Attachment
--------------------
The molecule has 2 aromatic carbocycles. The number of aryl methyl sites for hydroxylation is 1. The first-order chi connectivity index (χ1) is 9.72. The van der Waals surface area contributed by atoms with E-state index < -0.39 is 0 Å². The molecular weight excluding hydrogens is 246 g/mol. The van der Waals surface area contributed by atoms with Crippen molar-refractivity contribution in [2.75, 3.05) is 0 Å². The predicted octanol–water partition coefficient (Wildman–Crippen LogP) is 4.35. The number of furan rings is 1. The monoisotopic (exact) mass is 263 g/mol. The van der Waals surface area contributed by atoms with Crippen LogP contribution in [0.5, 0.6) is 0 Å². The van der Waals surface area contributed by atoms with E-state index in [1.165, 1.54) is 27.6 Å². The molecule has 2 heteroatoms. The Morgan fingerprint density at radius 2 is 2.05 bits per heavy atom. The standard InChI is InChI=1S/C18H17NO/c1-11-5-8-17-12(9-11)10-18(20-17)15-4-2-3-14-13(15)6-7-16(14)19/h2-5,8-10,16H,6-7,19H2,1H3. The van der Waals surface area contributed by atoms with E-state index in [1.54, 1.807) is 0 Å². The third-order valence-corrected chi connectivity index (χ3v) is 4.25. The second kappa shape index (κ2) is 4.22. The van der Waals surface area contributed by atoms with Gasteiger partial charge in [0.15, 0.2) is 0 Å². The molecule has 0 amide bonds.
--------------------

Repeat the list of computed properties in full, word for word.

The molecule has 2 aromatic carbocycles. The number of aryl methyl sites for hydroxylation is 1. The first-order chi connectivity index (χ1) is 9.72. The van der Waals surface area contributed by atoms with E-state index < -0.39 is 0 Å². The molecular weight excluding hydrogens is 246 g/mol. The van der Waals surface area contributed by atoms with Crippen molar-refractivity contribution in [2.75, 3.05) is 0 Å². The predicted octanol–water partition coefficient (Wildman–Crippen LogP) is 4.35. The number of furan rings is 1. The monoisotopic (exact) mass is 263 g/mol. The van der Waals surface area contributed by atoms with Crippen LogP contribution in [0.5, 0.6) is 0 Å². The van der Waals surface area contributed by atoms with E-state index in [1.165, 1.54) is 27.6 Å². The molecule has 2 heteroatoms. The Morgan fingerprint density at radius 2 is 2.05 bits per heavy atom. The standard InChI is InChI=1S/C18H17NO/c1-11-5-8-17-12(9-11)10-18(20-17)15-4-2-3-14-13(15)6-7-16(14)19/h2-5,8-10,16H,6-7,19H2,1H3. The van der Waals surface area contributed by atoms with E-state index in [1.54, 1.807) is 0 Å². The third-order valence-corrected chi connectivity index (χ3v) is 4.25. The second kappa shape index (κ2) is 4.22. The van der Waals surface area contributed by atoms with Gasteiger partial charge in [0.15, 0.2) is 0 Å². The molecule has 0 amide bonds.